I recall him telling a parable about some Student who kept Messing Up. Over and over and over again, the same bloody mistake: a rut. You know that student, right? It’s you and me. What is our typical response?

I am so stupid! I suck! What’s wrong with me? I am never going to get it! Duh, I should know better! Etc, etc.

Zander suggested a reframe. Rather than, “Oh shit, I did it again, why not… how fascinating?” (I’m pretty sure that is word for word, even after twenty years!)

This was an indelible moment for me. It has shaped my journey of personal growth and completely altered the path of my voice practice. 

Dear One: you are going to make mistakes. You are going to make some clunkers. You are going to look funny. You are going to kick yourself. I’m sorry. I do it, too. But be wise about it. Mistakes are not a character flaw: they are an essential element of our humanity. But let them teach you.

What happens when you reframe your mistakes into valuable lessons?

I know it is much easier to berate yourself, but that will not serve you in any way, whatsoever. So the next time you have to, say, record yourself (which I did the other day: good times!), and you keep seeing or hearing that thing that is bothering you, try to absorb it rather than reject it.

I keep doing that Thing I don’t want to do. How fascinating!

Here is the jewel of understanding: when you bring an unconscious pattern to light, you evolve. You stop making the damn mistake. It is only possible to bring the unconscious to light when we take the timeand have the willingnessto understand our patterns.

Mr. Zander’s appearance those dreary mornings in seminar were potentially more impactful than any musical training I received at school. His ideas gave me an understanding that it is not simply the content of what we offer as musicians, but it is about our wholeness as beings who vessel that content. But we are all simply too blinded by our faults to see the true power and potency of what we do. 

So please, try to gain some perspective. With your singing, at least! 

The next time you make a bloop (which you will), or are disappointed with your performance (which you will), or pull back in fear (which you will), STOP the critique. Assess the situation. Here is my personal reframe of Mr. Zander’s question:

What is really going on here?

I swear it will help. I probably ask myself this question ten times per day. It is honestly harder to ask when I sing, but that, to me, is the most important time.

Because I recognize that my mistakes are borne of my fears. And when I can shed light on my fears (even teensy ones), they are transformed into feedback. Feedback that can help me change my habits and undo those tendencies that irk me the most and hold me back. Feedback that can help me heal.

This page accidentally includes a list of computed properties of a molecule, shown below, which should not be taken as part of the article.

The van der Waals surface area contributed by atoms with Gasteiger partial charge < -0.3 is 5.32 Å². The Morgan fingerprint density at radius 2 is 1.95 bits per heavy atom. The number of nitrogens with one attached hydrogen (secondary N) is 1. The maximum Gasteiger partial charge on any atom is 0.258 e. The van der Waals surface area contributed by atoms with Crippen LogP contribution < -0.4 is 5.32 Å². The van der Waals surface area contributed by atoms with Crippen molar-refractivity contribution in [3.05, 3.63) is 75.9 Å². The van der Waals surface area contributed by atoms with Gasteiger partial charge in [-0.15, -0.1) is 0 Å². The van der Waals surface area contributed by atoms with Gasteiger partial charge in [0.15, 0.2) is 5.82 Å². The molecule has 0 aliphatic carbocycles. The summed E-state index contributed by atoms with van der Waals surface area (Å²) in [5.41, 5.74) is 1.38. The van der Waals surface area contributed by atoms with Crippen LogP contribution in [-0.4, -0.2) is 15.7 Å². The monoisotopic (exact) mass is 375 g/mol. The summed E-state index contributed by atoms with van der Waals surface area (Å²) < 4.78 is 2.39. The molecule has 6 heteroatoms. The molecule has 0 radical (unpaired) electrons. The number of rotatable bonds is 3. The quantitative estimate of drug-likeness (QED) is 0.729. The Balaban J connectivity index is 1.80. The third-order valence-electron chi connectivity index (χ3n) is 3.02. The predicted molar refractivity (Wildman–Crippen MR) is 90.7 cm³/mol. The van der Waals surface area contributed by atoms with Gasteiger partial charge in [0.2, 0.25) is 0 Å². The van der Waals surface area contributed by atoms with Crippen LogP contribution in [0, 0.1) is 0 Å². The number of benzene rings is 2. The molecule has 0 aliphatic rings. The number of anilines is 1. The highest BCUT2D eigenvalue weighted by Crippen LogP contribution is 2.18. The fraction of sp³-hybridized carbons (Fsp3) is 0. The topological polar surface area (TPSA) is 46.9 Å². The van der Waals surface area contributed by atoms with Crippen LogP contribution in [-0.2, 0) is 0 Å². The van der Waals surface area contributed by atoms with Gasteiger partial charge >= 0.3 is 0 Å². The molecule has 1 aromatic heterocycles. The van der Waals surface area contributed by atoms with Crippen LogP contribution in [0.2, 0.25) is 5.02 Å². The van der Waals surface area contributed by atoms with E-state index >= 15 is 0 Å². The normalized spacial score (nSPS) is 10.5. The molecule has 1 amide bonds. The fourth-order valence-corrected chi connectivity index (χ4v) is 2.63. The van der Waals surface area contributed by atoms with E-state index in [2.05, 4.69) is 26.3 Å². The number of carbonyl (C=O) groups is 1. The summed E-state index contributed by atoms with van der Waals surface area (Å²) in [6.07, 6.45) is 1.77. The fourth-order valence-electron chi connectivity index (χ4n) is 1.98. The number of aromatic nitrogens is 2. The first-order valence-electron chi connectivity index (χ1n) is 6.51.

Try reframing in your practice. Remove the Strife, and replace it with Wonder. It works. You will feel better and sing better. You will show up with greater authenticity and self-regard. You will become that vessel of something that is much greater than we can possibly conceive.

You just have to get out of the way first.

Hugs,

 

allison

welcome to
The Studio!

I’m Allison Mondel, Transformational Voice Coach and big-hearted seeker on a mission to help others discover their innate, brilliant Sacred Voice, and transform their singing and their lives.

further reading

That time I sang for President Obama
That time I sang for President Obama

W R I T T E N  B Y  Allison Mondel [dssb_sharing_buttons columns="5" btn_padding="0px||||false|false" _builder_version="4.9.2" _module_preset="default" share_font="Alata||||||||" share_text_align="left" width="90%" max_width="100%" module_alignment="left"...

read more
How do you (actually) use your sacred voice?
How do you (actually) use your sacred voice?

W R I T T E N  B Y  Allison Mondel [dssb_sharing_buttons columns="5" btn_padding="0px||||false|false" _builder_version="4.9.2" _module_preset="default" share_font="Alata||||||||" share_text_align="left" width="90%" max_width="100%" module_alignment="left"...

read more
Your one and only voice
Your one and only voice

W R I T T E N  B Y  Allison Mondel [dssb_sharing_buttons columns="5" btn_padding="0px||||false|false" _builder_version="4.9.2" _module_preset="default" share_font="Alata||||||||" share_text_align="left" width="90%" max_width="100%" module_alignment="left"...

read more

overcoming the singing squelch

overcoming the singing squelch

overcoming the singing squelch

W R I T T E N  B Y  Allison Mondel

“We are meant to shine as children do.” – Mariann Williamson

When do singers lose our joy of singing? When we do we become fearful of being heard? When do we become terrified of making mistakes?

Last year I had the eye-opening experience of sitting on a panel with other musicians at Towson University, home to an enormous department of voice majors. I was there to speak about careers in ensemble music, and it was a truly wonderful, enriching event. 

I noticed something, sitting on the stage, looking into the student’s faces. As I began to speak about my own singing journey, about having a hard time with my singing, but also how I gained a clarity of  purpose and moved past my blocks, hands began to shoot up to ask me questions. I detected a real hunger for answers: answers that helped them make sense of why this singing gig is freaking hard, and how can they overcome it. After the event wrapped up, students began to line up en masse to chat with me, in the hopes of having their questions answered. They were having a hard time.

I was heartened to help. I was also heartbroken.

The other day I was tagged on a Facebook post: a colleague was asking other music teachers about how to get students to practice more effectively. Oy, a veritable Pandora’s Box for me, having worked with a million young students (and being one myself), and the invariable battle with urging students to practice. 

Why do students resist practice? They are afraid. When you are afraid of constantly making mistakes and facing your worst insecurities–on a daily schedule–this can be torture. It can also begin the undoing of joyful music-making. Of loving music. Of loving singing. Of being heard.